We hang gates on BIG posts that are solid in the ground, don't move, even with weight of the gate on it. Gates are all easy to use, open and close easily, ALWAYS fastened open OR closed, never swinging. Just doing that saves your posts a lot of strain. Several of the gates have the small wheel on the ends, so there is no weight pulling on the hinge post. Keeps gates from being pulled out of alignment.

            I have mostly 7-Bar gates, narrow pipe spaces at the bottom to keep hooves out, wider spaced at the top of the gate. Gates are hung high, so no easy leaning over, pulling gates down by the horses. Some gates have an inside hot wire, so horses can't even touch the gate itself to prevent damaging it. Safer for the horses, saves my gates too.

            I have no small dogs that would run under a high gate allowed in the barn area. The gate with the small mesh does look nice to prevent any hoof snagging! My pipe gates adjoining the yard, are covered on one side with chain link fence stretched across tightly, wired to the pipes on all four sides, to keep dogs INSIDE the yard. Works pretty well, almost invisible on the gates, though it is a neat job if looks are real important to you. Had to do that when we got a small, DETERMINED TO ESCAPE dog. She didn't get out those gates!

            We have some 4ft gates to the barn from house, but I don't think they are really wide enough, SAFE to be putting my large horses thru. They are people ONLY gates. I tried using a couple narrower gates back when we first moved to the farm, but wasn't happy with them or how things worked in using them. Could be our setting, but they got changed over to 14ft in time.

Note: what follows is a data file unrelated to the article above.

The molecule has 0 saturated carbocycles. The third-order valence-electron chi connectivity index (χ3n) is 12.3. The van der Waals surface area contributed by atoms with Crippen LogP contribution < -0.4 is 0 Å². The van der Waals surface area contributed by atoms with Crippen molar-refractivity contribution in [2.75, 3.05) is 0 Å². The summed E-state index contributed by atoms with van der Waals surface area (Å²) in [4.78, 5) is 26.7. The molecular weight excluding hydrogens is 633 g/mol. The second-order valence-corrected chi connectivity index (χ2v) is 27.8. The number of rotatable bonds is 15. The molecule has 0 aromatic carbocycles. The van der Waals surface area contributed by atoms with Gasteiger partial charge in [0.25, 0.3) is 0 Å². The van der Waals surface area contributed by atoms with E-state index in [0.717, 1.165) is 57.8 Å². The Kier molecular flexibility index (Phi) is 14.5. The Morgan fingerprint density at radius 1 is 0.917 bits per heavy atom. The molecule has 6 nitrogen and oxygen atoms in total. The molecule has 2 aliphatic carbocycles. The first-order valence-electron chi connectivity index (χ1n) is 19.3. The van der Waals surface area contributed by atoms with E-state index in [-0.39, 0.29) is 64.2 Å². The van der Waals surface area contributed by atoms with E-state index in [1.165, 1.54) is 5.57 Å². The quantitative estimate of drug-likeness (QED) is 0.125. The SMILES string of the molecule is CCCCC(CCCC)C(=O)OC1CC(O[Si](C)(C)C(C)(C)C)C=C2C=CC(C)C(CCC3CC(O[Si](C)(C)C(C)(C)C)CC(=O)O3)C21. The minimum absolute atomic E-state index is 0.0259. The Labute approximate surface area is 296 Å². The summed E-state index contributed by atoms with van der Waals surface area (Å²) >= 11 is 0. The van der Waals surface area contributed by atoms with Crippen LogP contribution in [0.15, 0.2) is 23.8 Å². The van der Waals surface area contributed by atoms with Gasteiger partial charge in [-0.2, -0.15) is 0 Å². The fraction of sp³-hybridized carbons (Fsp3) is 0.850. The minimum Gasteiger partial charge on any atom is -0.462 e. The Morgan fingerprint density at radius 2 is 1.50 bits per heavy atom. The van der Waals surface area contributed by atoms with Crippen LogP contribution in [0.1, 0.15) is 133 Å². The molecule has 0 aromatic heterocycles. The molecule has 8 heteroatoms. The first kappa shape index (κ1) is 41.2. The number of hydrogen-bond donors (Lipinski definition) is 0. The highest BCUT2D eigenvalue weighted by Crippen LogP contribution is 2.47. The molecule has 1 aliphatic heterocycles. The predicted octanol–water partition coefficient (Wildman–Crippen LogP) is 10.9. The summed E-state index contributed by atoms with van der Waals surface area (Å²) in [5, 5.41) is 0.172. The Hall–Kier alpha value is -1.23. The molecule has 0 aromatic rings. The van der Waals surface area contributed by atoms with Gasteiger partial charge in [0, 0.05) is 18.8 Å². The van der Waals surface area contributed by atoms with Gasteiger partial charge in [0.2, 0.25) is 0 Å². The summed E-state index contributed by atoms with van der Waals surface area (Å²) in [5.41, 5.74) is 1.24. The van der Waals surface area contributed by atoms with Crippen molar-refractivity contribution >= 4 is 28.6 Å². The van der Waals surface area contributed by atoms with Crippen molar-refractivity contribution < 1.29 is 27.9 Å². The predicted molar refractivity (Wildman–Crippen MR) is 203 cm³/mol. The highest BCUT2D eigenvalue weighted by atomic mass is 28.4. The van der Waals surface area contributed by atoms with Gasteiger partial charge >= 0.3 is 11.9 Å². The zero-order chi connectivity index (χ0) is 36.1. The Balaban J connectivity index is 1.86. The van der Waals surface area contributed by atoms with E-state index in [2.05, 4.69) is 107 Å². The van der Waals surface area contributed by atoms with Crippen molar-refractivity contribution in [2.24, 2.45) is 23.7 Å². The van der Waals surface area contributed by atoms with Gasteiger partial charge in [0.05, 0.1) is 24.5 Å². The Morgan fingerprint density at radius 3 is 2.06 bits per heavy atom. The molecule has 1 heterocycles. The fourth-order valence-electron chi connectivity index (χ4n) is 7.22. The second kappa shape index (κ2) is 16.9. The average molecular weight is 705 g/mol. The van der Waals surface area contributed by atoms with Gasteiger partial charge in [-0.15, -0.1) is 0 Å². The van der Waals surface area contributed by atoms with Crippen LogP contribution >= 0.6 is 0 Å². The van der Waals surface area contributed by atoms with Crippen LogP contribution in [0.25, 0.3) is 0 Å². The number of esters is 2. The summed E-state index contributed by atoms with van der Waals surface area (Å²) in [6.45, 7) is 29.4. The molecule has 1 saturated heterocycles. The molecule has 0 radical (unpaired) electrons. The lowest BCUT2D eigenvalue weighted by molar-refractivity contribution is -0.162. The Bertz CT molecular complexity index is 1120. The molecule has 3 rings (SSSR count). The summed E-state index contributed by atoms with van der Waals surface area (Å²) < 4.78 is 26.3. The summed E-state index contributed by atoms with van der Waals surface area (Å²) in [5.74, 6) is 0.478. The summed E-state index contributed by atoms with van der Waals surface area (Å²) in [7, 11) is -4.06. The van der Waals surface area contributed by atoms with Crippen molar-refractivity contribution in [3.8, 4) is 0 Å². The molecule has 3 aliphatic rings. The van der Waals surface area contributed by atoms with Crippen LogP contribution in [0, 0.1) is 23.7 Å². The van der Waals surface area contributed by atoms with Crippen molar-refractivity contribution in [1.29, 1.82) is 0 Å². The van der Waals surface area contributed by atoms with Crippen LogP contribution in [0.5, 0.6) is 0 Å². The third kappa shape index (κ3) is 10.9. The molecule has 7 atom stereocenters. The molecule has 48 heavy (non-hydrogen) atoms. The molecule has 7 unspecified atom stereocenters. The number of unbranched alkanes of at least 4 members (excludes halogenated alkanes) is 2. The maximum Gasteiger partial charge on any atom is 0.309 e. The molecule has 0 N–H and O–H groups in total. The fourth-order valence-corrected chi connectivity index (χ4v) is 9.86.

With my various gates (we do have a LOT) the 14ft allows me to make 90* turns from field to field, any size equipment that isn't the monster size, fits in the gates. I may need the fertilizer trucks, gravel train trucks or hay wagons, that chain drag mentioned, all of which can be wider than 8ft. Our loaded Semi truck is wider when we have a full load of hay bales on the flatbed, overhanging the edges.

            Not sure about your horses, but ours behave, don't give me problems when I lead them thru the 14ft gates to bring in or turn out. Horse on one side, hold the gate with the other.

            Could be you need to look at how gate is hung, get it on a better post so it swings freely for you, doesn't let the gate sag. No wrestling with gates here, turns jobs into work! Most of these gates are 30 years old, work just like they were new, because we don't let them get saggy or turn into problems. Part of that PITA farm upkeep issue.

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            • #26
              If your set-up can accomodate, put a large gate in a convenient place for a truck to enter, and put a separate, smaller gate in a convenient place for horses coming in and out.

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              • #27
                Call me "Debbie Downer" but even on very small place, 3.5 acres, each of the 4 paddocks has a large gate that a tractor, truck, etc. can drive through safely. My experience is that horses pick the places furthest away from the barn to go down or die. Two paddocks have smaller 4' gates for daily turnout.